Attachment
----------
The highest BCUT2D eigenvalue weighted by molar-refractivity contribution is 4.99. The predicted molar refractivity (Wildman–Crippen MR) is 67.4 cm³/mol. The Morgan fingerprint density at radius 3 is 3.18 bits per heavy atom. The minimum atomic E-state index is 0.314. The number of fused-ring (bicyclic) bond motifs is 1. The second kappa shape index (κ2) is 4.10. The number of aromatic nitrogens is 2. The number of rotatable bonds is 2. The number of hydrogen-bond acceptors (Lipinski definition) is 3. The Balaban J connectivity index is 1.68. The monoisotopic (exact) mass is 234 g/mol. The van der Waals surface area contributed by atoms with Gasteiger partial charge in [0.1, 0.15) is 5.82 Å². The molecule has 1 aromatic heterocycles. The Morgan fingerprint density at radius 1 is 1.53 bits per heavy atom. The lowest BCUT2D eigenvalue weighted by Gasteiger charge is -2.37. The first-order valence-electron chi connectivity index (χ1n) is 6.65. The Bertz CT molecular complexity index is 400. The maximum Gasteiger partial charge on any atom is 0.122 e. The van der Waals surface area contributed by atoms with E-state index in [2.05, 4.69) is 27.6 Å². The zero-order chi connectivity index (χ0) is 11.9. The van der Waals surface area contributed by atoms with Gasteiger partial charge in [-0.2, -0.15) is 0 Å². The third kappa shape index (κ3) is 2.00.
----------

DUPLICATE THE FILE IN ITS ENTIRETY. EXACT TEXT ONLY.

The highest BCUT2D eigenvalue weighted by molar-refractivity contribution is 4.99. The predicted molar refractivity (Wildman–Crippen MR) is 67.4 cm³/mol. The Morgan fingerprint density at radius 3 is 3.18 bits per heavy atom. The minimum atomic E-state index is 0.314. The number of fused-ring (bicyclic) bond motifs is 1. The second kappa shape index (κ2) is 4.10. The number of aromatic nitrogens is 2. The number of rotatable bonds is 2. The number of hydrogen-bond acceptors (Lipinski definition) is 3. The Balaban J connectivity index is 1.68. The monoisotopic (exact) mass is 234 g/mol. The van der Waals surface area contributed by atoms with Gasteiger partial charge in [0.1, 0.15) is 5.82 Å². The molecule has 1 aromatic heterocycles. The Morgan fingerprint density at radius 1 is 1.53 bits per heavy atom. The lowest BCUT2D eigenvalue weighted by Gasteiger charge is -2.37. The first-order valence-electron chi connectivity index (χ1n) is 6.65. The Bertz CT molecular complexity index is 400. The maximum Gasteiger partial charge on any atom is 0.122 e. The van der Waals surface area contributed by atoms with E-state index in [2.05, 4.69) is 27.6 Å². The zero-order chi connectivity index (χ0) is 11.9. The van der Waals surface area contributed by atoms with Gasteiger partial charge in [-0.2, -0.15) is 0 Å². The third kappa shape index (κ3) is 2.00.